“The topic of women’s suffrage is important to an understanding of both state and national history,” said Museum Director Jay Smith. “The State Historical Society is proud to assist the public in understanding how difficult it was to accomplish this goal and what a profound impact it had on American society – an impact that continues to be felt today.” 

Smith said museum staff plan to bring in a speaker in April 2020 from the Smithsonian’s National Museum of American History to give a presentation on women’s suffrage and promote the exhibit.

The State Historical Society is honoring and interpreting the importance of the suffrage movement with several projects, including the publication of three books over three years, as well as a small display about suffrage hosted by the State Archives. 

“We are delighted to publish three books on suffrage through the Historical Society Press,” said State Historical Society Director Jay D. Vogt. “And we have a small pop-up display from the National Archives entitled “Rightfully Hers” that will be on display in our lobby through the end of the year.” 

The press publications include “Born Criminal: Matilda Joslyn Gage, Radical Suffragist” by Angelica Shirley Carpenter and “Equality at the Ballot Box: Votes for Women on the Northern Great Plains,” edited by Lori Ann Lahlum and Molly P. Rozum. Both books are available for purchase in the Heritage Stores at the Cultural Heritage Center and state Capitol. The third book, “The Voice of Liberty” by Angelica Shirley Carpenter and illustrated by Edwin Fotheringham, is due to be released in fall 2020.  

The State Historical Society is planning several other events in 2020 to continue bringing attention to women’s suffrage. More information on those events will be coming.

The museum is open from 9 a.m.-4:30 p.m. Monday through Saturday, and 1-4:30 p.m. on Sundays and most holidays. Call 605-773-3458 or visit for more information about exhibits, special events, and upcoming activities.

About the South Dakota State Historical Society
The South Dakota State Historical Society is a division of the Department of Education. The State Historical Society, an Affiliate of the Smithsonian Institution, is headquartered at the South Dakota Cultural Heritage Center in Pierre. The center houses the society’s world-class museum, the archives, and the historic preservation, publishing, and administrative/development offices. Call 605-773-3458 or visit for more information. The society also has an archaeology office in Rapid City; call 605-394-1936 for more information.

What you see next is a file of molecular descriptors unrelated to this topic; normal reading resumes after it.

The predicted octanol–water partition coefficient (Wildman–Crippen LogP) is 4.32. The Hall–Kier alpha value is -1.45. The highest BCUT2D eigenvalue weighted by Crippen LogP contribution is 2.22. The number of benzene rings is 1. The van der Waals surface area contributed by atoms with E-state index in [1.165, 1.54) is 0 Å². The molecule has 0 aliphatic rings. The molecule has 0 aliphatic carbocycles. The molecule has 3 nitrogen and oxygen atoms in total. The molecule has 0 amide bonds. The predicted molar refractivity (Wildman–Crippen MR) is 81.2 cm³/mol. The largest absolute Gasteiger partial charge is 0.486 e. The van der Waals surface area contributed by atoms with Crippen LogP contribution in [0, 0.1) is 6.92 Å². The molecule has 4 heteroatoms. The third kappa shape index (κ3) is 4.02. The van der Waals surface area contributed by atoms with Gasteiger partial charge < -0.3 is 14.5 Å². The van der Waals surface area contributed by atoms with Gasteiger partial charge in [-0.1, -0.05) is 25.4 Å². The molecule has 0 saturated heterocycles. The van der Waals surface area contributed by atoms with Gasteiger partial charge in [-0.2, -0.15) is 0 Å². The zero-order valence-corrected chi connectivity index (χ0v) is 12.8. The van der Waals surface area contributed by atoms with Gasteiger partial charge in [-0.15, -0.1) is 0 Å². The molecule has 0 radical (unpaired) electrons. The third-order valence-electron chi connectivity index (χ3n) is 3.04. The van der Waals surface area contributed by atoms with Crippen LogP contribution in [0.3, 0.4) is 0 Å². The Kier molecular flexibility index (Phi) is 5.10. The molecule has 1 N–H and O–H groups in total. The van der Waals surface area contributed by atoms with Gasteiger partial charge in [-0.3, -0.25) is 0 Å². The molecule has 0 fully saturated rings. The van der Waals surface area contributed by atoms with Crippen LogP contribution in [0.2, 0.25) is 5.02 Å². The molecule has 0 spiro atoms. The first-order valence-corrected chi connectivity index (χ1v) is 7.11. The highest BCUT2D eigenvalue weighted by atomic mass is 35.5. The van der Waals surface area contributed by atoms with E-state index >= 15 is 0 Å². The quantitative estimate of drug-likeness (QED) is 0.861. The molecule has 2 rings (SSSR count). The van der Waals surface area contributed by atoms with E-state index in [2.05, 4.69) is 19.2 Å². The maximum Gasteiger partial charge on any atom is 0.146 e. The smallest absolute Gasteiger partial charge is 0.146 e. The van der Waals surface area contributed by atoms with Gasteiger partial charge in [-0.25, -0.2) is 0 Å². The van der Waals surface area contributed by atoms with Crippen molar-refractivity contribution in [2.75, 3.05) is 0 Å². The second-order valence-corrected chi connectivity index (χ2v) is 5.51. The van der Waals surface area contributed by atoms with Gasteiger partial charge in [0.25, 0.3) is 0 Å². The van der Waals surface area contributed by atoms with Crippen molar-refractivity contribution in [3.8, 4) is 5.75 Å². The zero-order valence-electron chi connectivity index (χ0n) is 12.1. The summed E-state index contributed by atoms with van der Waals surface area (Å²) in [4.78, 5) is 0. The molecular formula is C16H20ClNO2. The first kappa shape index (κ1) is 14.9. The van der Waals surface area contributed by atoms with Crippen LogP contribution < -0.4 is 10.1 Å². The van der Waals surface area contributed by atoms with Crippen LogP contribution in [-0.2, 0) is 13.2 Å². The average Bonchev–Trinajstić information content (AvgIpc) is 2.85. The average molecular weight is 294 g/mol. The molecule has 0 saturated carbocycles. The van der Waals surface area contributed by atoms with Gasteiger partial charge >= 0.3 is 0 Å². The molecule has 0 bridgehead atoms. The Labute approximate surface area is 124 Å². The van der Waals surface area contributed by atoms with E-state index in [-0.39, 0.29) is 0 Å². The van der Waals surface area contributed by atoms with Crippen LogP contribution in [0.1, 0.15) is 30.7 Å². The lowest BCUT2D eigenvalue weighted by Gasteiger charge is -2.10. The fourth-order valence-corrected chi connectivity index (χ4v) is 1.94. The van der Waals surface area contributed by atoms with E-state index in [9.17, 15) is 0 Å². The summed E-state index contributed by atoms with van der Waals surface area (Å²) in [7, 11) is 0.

Sunday, November 3, 2019

From the slaughter of the Great Plains their return!

by Larry Miller

We've just completed reading a short (111 pages) fascinating book by Dan O'Brien entitled Great Plain Bison.  It concisely chronicles how the influx of European-American settlers in the Old West presaged the slaughter of the American bison.

It's estimated that 40 million to 60 million bison roamed the Great Plains at the end of the 17th century, but by 1900, there were fewer than 1,000.   

Today, that number has grown close to 500,000, thanks to folks like O'Brien and his wife, Jill.

Dan O'Brien is a wildlife biologist.  He and Jill operate the Cheyenne River Ranch – a 3,200-acre bison ranch – along the west edge of the South Dakota Badlands.  They raise only free-range, grass-fed bison.

O'Brien's book was published two years ago by the University of Nebraska Press.  NET, Nebraska's first-class public television network, produced the following short video about the return of the American bison:

Thursday, October 31, 2019

The Cultural Heritage Center: More than a Museum